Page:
TribLIVE

| Sports


 
Larger text Larger text Smaller text Smaller text | Order Photo Reprints

Gorman: Recruits say hello, as Pitt has good bye

TribLIVE Sports Videos

Email Newsletters

Click here to sign up for one of our email newsletters.
Top high school sports

Kevin Gorman podcasts

  • Loading...
Saturday, Nov. 10, 2012, 10:40 p.m.
 

The most important weekend in Pitt's football season, as it turns out, is a bye.

The Panthers have little left to play for but, when it comes to recruiting, they have a lot left to gain.

It's no accident that their top two targets — Central Valley receiver Robert Foster and Belle Vernon offensive tackle Dorian Johnson — are making official visits this weekend, even though the Panthers don't have a game.

“For Pitt, it's big because they have a bye week and there's a basketball game,” 247 Sports recruiting analyst Bob Lichtenfels said. “If you have a game, you're going to the hotel Friday and doing your game preparations.

“It's important because of the access to the coaches and players and getting a feel for what they haven't seen yet, whereas on game day there is so much involved that you have a very, very limited window there. With the bye, they can roll out the red carpet.”

Pitt is taking advantage of its bye to play host to two of the state's top prospects, as well as its rare distinction as a major-college program where the game-day atmosphere is better in basketball than it is for football.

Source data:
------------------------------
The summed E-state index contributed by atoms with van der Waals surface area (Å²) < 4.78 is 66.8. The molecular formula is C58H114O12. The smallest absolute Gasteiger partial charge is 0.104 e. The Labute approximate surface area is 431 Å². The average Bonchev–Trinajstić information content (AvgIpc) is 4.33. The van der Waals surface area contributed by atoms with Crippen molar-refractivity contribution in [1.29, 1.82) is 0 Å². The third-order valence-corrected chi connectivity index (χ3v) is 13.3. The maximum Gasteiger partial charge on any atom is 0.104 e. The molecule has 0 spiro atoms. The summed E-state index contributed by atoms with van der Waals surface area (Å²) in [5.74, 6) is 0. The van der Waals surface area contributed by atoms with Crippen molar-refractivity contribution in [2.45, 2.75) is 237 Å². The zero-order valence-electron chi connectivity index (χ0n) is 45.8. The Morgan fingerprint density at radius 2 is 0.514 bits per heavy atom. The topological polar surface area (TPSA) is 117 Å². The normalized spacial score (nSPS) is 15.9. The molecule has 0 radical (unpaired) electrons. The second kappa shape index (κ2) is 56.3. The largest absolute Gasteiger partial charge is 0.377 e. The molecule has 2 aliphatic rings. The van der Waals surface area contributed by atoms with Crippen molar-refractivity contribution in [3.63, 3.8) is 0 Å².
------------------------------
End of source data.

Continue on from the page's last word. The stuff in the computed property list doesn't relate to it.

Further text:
Why bring recruits to a half-empty Heinz Field when you can show them a sold-out Petersen Events Center?

“How many times over the years has that basketball environment with the Oakland Zoo helped them land a recruit?” Lichtenfels said, knowing that it helped lure star tailback LeSean McCoy, among others.

Lichtenfels believes Pitt is gambling by bringing Foster and Johnson for official visits on the same weekend, but the Panthers could reap major rewards if it works.

“There's two sides to that: You have the top two targets in the state. If one doesn't like it, he can poison the other. But if they both like it, they can influence each other,” Lichtenfels said. “They're going to talk, so it's risky. You have to decide whether the rewards outweigh the risk.”

Pitt doesn't have much of a choice. Foster and Johnson not only represent two of the top talents in the WPIAL but also could fill major needs on the Panthers' depth chart.

“They're Western Pa. kids, so that's important, just for aesthetics,” Lichtenfels said. “To be a top-flight program, you have to control your own area. When you have national-caliber recruits and they leave, it doesn't look good for you.”

To get them to stay, Pitt is asking two national-caliber recruits to say hello during what it hopes is a good bye.

Subscribe today! Click here for our subscription offers.

 

 

 


Show commenting policy

Most-Read Stories

  1. Olympic swimmer Schmitt, a Ross native, owns her struggles
  2. Cole outduels Mets rookie, carries Pirates to victory
  3. Hempfield pair caught in vehicle scam
  4. PennDOT puts final touches on Route 28 construction
  5. Pirates’ McCutchen laughs off pay stub leak
  6. Lowly job likely awaits former Pittsburgh police chief after prison
  7. Trooper fatally shoots burglary suspect inside Somerset Twp. grocery store
  8. Pirates notebook: Stewart, Cole develop rapport
  9. North Fayette man dies in 2-vehicle accident in Washington County
  10. Murray, Alpha notify West Virginia coal miners of layoffs
  11. Hopewell hall of fame, museum celebrates retro arcade games